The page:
You are entitled to at least 3 weeks paid vacation every year, after you have worked for your employer for at least 1 year. If you work for the same employer for 10 years, you are entitled to at least 4 weeks paid vacation a year.
Your employer must allow you to take all your vacation at one time, if that is what you want to do. You can ask to break it up into shorter periods.
Your vacation time should be decided between you and your employer. Your employer must let you take your vacation within a year of earning it. If you and your employer cannot agree or you do not schedule any vacation time, your employer can schedule your vacation. You must be told at least 4 weeks in advance when your vacation will start.
If you do not take the vacation you are entitled to you will get vacation pay instead. For example, if you are entitled to 3 weeks of vacation and you do not take it you will get 3 extra weeks of pay that year.
In Saskatchewan there are 10 public holidays a year:
- New Year’s Day
- Family Day
- Good Friday
- Victoria Day
- Canada Day
- Saskatchewan Day
- Labour Day
- Thanksgiving Day
- Remembrance Day
- Christmas Day
If the holiday falls on a Sunday and the work place is not normally open on Sunday, the following Monday will be considered the public holiday for that work place.
If you work on a public holiday you get premium pay. You get your regular amount of pay plus 1.5 times your hourly wage for every hour worked. Otherwise you get the day off with pay.
There are different rules for full-time workers in hospitals, schools, nursing homes, hotels and restaurants. If the public holiday falls on a regular work day they will be paid 1.5 times their normal wage and receive either holiday pay or another day off. There are also different rules for some industries such as well-drilling and hog farming.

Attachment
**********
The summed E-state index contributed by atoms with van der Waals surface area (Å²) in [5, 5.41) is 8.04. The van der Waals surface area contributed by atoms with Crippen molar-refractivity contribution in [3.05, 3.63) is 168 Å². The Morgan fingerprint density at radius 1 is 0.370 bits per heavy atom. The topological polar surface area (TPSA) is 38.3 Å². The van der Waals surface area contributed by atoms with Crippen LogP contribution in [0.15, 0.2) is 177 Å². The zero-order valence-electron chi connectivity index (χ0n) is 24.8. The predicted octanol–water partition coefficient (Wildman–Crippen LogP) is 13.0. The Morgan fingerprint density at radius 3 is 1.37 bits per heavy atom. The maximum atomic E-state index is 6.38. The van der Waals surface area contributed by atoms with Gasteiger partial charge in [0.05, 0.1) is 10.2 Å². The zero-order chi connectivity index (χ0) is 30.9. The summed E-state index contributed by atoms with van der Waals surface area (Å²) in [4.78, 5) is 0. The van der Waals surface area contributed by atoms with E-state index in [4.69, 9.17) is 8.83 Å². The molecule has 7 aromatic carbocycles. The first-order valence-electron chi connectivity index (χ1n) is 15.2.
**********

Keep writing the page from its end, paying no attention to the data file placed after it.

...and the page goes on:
Leaves from Work
New Canadian citizens who have worked for their employer for at least 13 weeks are eligible for a one-day Citizen Ceremony leave. You must give your employer notice of the date as soon as you can.
You may have to be away from work for a number of reasons, such as when:
- you are sick or injured
- a family member has passed away
- your child is very sick
- there is a new baby in the family
- a family member is very ill and could die
Employers do not have to pay you when you are away for these reasons but they cannot fire you for not being at work.
For every kind of leave there is a maximum number of days that can be taken.
- You can be away from work up to 12 days a year because you are sick or injured. If you are seriously ill or injured you can be away up to 12 weeks. You do not have to be paid for these days but you cannot be fired for taking them. Some employers may pay employees for sick days.
- Pregnant women can take up to 19 weeks of unpaid maternity leave and up to 59 weeks of unpaid parental leave. The other parent can have up to 71 weeks of unpaid parental leave.
- If an immediate family member dies you can take up to 5 working days off unpaid.
- If your child is very ill you can take up to 37 weeks of unpaid leave to look after them.
- You can take up to 17 weeks of unpaid leave to care for an adult family member who is critically ill or injured.
- You can take up to 28 weeks of unpaid leave to care for a very sick family member who is in danger of dying.
- If you are the victim of interpersonal or sexual violence you can take up to 10 days of leave, 5 of them as unpaid leave and 5 as paid leave.
People who are on sick leave, maternity leave, parental leave or compassionate leave (to care for a very sick family member) may be eligible for Employment Insurance payments.
There are also other rules. Notice must be given before some types of leaves can be taken. You must have worked for your employer for a certain number of weeks. There are also rules about who is considered a family member.